The last few weeks have brought with them a few interesting seasonal events. June 23, the night before midsummer, is celebrated here as Sankt Hans Aften (St John’s Eve). It falls around the solstice, so it’s a good excuse to be out celebrating while the days are longest, ahead of the slow descent back into winter darkness.
Usually Sankt Hans Aften involves a giant bonfire, often lit over water and sometimes with a witch effigy on top. The midsummer sky is apparently riddled with witches (of course it is) and so the bonfire is meant to protect us all from their evildoing (of course it will). Everyone sits around the fire and listens to a speech by a person of note, and then at the end of the speech the crowd sings a hymn to the midsummer (Holger Drachmann’s ‘Midsommervise’ 1885).
I say usually because this year the heavens opened and unleashed an electric storm that really put paid to the festivities. I blame the witches. I ventured to the end of our street to see just how bad it was outside, and it was pretty bleak. The bonfire at Papirøen was going pretty well despite the rain, but the crowd was understandably sparse… needless to say my motivation to travel further afield was limited! Ah well, next year we will have to have a proper go at Sankt Hans Aftening – at least we have a whole year to learn the words to Midsommervise, right?
The other exciting cultural event taking place right now is… drum roll… Danish schoolies. Ha! I kid you not. Seems Denmark doesn’t have anywhere as tacky as the Gold Coast for the kids to decamp to, so they have had to invent their own traditions.
All of a sudden Copenhagen is full of recent high school graduates running around in what look like jaunty sailor caps, but are actually graduation caps (studenterhuer). The most visible part of the festivities is their time spent in studenterkørsel, which are basically party trucks. The studenterkørsel seem to be kind of makeshift conversions of all kinds of vehicles, from army trucks to delivery vans and goods trucks.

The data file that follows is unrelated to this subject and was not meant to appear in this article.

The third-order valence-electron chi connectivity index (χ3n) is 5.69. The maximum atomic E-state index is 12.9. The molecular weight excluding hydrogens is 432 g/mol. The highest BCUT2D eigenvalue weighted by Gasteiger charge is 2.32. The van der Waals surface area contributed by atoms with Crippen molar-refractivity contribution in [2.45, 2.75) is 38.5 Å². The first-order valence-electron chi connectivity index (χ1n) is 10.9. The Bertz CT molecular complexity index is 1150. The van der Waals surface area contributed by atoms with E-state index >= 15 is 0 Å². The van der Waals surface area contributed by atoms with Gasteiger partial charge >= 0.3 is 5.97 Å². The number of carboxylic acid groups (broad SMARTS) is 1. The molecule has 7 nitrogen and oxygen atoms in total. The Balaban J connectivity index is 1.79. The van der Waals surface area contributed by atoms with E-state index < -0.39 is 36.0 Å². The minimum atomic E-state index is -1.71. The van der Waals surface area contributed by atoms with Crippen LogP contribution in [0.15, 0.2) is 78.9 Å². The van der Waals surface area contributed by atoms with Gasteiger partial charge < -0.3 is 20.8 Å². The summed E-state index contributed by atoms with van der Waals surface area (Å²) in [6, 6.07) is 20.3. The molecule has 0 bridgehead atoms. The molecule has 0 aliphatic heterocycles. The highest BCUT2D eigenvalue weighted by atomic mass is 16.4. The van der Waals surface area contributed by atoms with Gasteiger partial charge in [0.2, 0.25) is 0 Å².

They are usually decorated with flowers, balloons and banners with witty slogans, a lot of which seem to be variations on the ‘roses are red…’ poem. I’ll have a go at translating – this one says something like ‘Hats are sweet, the Government is blue, so are 3F likewise’… I think it means they don’t like the Government? Who knows. Danish is hard – let’s just assume it means what I said it does.
This next one seems a little less political: ‘If the hat is red, the girl is sweet, if the hat is blue, he can not get, it up to stand’. Read into that what you will! As a bit more context, a dark red band on the cap indicates the person attended a gymnasium, or regular high school, whereas blue bands are associated with trade and technical colleges… seems very judgmental of these young ladies.
It’s very easy to locate the trucks – you hear them long before you see them because of the constant horn honking and sweet party jams being blasted out, not to mention the drunken hollering of the students.
The trucks drive the students around from one person’s home to the next, where their parents have food and drinks waiting. This would explain why a pack of them descended on our apartment courtyard to feast before leaving almost as quickly as they arrived. I guess it is a good way of spreading the carnage around between the parents?
The inside of the hats get signed by classmates, friends and family, and they also get little symbols cut into the lining and brim to mark specific ‘achievements’. As this is schoolies, this means things like nudie runs, drinking challenges, spew mishaps, and – my personal favourite – ‘jumping in the sea wearing nothing but the cap’.
So there you have it – Danish schoolies… what a delightful mess.